Now I realise that I’m some weeks (months even) late in posting this – but if I don’t do it now I never will and at least the recipe’ll be up here for next year!
The pudding is traditionally made on Advent Sunday – about 4 weeks before Christmas Day – and hung to dry or cure the flavours a bit… I find in the humid atmos of Sydney success lies in hanging it out in the garden under cover so that it doesn’t get mouldy as inside our house there’s not enough airflow. Granny’s words are that there should always be a few spots of mould on the outside – and after 47 years of making them she should know! And if you’re unduly worried (as you undoubtedly will be…) then douse it in brandy. And never mind the fruitflies!
Granny passed this recipe down to me in 2011, along with 8 threepences & 26 sixpences, and before Granny, my granddad’s mother Mumma made it. Granny thinks the recipe was Mumma’s grandmother’s…! Obv the recipe was in imperial measurements originally but I changed them as they were hurting my head.
You will need:
75cm unbleached calico square
A large stockpot
A wooden spoon
A clean table-top
Old silver coins, threepences & sixpences – not modern coins.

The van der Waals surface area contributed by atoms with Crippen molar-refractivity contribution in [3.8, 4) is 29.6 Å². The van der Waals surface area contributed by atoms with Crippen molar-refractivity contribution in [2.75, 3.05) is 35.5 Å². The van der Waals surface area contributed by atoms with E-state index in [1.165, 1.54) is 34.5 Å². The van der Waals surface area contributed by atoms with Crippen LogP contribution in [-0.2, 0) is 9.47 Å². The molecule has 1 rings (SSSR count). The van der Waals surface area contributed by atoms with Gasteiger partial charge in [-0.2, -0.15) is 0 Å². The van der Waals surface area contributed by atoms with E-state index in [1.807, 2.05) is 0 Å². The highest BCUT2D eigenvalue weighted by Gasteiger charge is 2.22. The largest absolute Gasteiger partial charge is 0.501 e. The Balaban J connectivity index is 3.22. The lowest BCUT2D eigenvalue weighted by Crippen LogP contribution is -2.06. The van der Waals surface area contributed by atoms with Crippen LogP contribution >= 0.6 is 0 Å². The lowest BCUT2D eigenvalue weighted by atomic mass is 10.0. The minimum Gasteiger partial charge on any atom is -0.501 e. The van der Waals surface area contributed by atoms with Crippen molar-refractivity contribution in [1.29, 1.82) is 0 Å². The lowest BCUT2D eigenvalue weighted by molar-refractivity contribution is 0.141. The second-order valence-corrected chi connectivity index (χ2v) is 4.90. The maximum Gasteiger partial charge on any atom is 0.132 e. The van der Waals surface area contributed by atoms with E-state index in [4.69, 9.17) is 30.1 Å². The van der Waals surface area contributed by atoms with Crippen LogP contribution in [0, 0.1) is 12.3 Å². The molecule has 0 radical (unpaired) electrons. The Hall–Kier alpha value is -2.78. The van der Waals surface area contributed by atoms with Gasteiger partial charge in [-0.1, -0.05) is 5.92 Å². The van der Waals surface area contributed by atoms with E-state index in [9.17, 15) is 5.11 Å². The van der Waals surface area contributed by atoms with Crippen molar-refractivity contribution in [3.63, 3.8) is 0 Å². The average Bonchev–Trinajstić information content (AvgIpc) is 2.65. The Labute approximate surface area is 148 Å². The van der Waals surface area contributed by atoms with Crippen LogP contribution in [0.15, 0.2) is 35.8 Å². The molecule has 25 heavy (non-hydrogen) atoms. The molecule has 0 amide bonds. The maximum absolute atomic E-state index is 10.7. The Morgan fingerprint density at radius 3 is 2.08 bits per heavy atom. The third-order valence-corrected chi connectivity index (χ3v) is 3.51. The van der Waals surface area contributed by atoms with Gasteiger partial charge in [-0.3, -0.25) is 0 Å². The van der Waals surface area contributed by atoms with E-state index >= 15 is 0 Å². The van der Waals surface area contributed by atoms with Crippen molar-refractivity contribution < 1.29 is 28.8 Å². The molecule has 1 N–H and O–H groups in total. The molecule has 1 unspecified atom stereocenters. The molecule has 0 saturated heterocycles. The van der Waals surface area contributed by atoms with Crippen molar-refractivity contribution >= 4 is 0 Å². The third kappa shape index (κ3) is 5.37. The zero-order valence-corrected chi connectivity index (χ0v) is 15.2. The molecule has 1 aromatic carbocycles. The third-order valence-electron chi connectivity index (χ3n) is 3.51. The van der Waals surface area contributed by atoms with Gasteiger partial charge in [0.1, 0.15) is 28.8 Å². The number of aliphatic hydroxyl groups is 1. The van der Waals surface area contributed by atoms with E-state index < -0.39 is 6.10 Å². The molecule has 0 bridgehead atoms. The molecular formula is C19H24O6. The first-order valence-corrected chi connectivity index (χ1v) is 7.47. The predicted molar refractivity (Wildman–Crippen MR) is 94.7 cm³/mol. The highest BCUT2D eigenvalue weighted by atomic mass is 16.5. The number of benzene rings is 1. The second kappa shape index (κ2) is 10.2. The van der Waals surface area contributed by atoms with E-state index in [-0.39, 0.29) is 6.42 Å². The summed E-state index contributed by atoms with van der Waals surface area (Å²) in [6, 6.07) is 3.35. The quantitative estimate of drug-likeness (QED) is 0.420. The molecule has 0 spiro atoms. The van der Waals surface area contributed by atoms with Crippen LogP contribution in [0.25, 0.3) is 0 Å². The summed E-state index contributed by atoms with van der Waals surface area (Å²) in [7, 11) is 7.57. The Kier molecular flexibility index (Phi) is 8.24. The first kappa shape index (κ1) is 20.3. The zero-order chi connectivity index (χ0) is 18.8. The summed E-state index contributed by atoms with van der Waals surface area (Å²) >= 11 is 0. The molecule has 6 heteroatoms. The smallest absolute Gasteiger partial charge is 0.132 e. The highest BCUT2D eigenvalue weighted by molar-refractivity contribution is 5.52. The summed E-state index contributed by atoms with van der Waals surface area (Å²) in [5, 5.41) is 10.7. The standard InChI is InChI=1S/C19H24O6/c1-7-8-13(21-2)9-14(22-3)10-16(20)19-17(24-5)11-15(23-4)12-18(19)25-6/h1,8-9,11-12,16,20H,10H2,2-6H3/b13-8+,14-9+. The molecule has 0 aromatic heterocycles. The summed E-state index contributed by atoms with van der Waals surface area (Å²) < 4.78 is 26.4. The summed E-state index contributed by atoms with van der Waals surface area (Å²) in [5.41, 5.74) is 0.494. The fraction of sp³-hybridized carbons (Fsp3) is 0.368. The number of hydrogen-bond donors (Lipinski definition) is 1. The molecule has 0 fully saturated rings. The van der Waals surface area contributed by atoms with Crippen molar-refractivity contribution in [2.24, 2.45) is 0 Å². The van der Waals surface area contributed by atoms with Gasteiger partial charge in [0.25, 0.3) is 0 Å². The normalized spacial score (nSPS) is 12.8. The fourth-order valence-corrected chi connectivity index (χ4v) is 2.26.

½ cup dark rum (I used brandy)
450g dried mixed fruit
225g chopped nuts & dates (why these are together I don’t know, I love dates and walnuts so used about equal of each I think last time)
225g seeded raisins
4 cups self raising flour
225g brown sugar
1 teaspoon mixed spice
1 teaspoon bicarb soda
½ cup milk
What to do:
Soak the sultanas overnight in the rum.
The next day boil up the calico while you prepare the pudding.
Boil up the money separately. Do not use modern coins!
Set water-filled stockpot to boil.
Rub the butter into the flour, add the brown sugar and the mixed spice. Mix in fruit.
Beat the 4 eggs well. Mix the bicarb soda into the milk and then add to the eggs.
Stir the egg mixture into the flour and fruit mixture and add the money. Combine well.
Drain the calico and put it wet onto the clean table. Flour well the centre of the cloth and put the mixture on top. Gather and tie up the cloth 2.5cm above pud with string.
Suspend the pudding so it’s not touching the base of pot. Boil for 3 hours (you will need to top up with boiling water from the kettle). Hang for 1 month (see above).
Boil for 2 hours on Xmas Day. Lift out onto a plate and cut off the string. Pull the calico carefully off the top side. Place another plate carefully on top and without squashing, invert the plates and pudding. Set it down again and pull off the remaining calico.
Serve: If you like you can turn off all the lights, dash 1/2 a cup of brandy over the top of the pudding and then carefully light it.
Then serve with vanilla custard, brandy custard, brandy sauce and ice cream or whatever your custom dictates…!